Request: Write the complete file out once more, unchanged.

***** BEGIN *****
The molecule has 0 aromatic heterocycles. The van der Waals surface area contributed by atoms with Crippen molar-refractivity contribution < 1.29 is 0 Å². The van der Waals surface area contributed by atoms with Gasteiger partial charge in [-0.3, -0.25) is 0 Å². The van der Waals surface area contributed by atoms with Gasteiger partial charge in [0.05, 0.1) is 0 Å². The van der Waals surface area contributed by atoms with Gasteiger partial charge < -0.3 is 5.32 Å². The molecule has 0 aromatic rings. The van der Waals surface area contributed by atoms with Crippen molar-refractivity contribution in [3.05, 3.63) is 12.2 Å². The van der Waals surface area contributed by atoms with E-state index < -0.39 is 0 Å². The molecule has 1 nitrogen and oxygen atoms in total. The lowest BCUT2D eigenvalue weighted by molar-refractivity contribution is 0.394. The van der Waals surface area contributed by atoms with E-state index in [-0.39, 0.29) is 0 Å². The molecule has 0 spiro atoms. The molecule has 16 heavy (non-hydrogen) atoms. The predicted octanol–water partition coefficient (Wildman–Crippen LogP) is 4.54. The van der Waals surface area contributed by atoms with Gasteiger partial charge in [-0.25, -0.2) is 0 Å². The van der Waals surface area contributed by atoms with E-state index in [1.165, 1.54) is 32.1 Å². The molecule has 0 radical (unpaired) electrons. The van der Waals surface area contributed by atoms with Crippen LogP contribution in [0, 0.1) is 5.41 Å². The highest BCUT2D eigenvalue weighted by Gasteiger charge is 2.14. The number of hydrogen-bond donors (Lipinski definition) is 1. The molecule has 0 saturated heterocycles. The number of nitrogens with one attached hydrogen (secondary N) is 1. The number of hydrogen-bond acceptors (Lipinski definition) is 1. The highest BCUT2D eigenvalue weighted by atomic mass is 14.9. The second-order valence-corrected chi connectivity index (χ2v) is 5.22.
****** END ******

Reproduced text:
The molecule has 0 aromatic heterocycles. The van der Waals surface area contributed by atoms with Crippen molar-refractivity contribution < 1.29 is 0 Å². The van der Waals surface area contributed by atoms with Gasteiger partial charge in [-0.3, -0.25) is 0 Å². The van der Waals surface area contributed by atoms with Gasteiger partial charge in [0.05, 0.1) is 0 Å². The van der Waals surface area contributed by atoms with Gasteiger partial charge < -0.3 is 5.32 Å². The molecule has 0 aromatic rings. The van der Waals surface area contributed by atoms with Crippen molar-refractivity contribution in [3.05, 3.63) is 12.2 Å². The van der Waals surface area contributed by atoms with E-state index < -0.39 is 0 Å². The molecule has 1 nitrogen and oxygen atoms in total. The lowest BCUT2D eigenvalue weighted by molar-refractivity contribution is 0.394. The van der Waals surface area contributed by atoms with E-state index in [-0.39, 0.29) is 0 Å². The molecule has 0 spiro atoms. The molecule has 16 heavy (non-hydrogen) atoms. The predicted octanol–water partition coefficient (Wildman–Crippen LogP) is 4.54. The van der Waals surface area contributed by atoms with Gasteiger partial charge in [-0.25, -0.2) is 0 Å². The van der Waals surface area contributed by atoms with E-state index in [1.165, 1.54) is 32.1 Å². The molecule has 0 radical (unpaired) electrons. The van der Waals surface area contributed by atoms with Crippen LogP contribution in [0, 0.1) is 5.41 Å². The highest BCUT2D eigenvalue weighted by Gasteiger charge is 2.14. The number of hydrogen-bond donors (Lipinski definition) is 1. The molecule has 0 saturated heterocycles. The number of nitrogens with one attached hydrogen (secondary N) is 1. The number of hydrogen-bond acceptors (Lipinski definition) is 1. The highest BCUT2D eigenvalue weighted by atomic mass is 14.9. The second-order valence-corrected chi connectivity index (χ2v) is 5.22.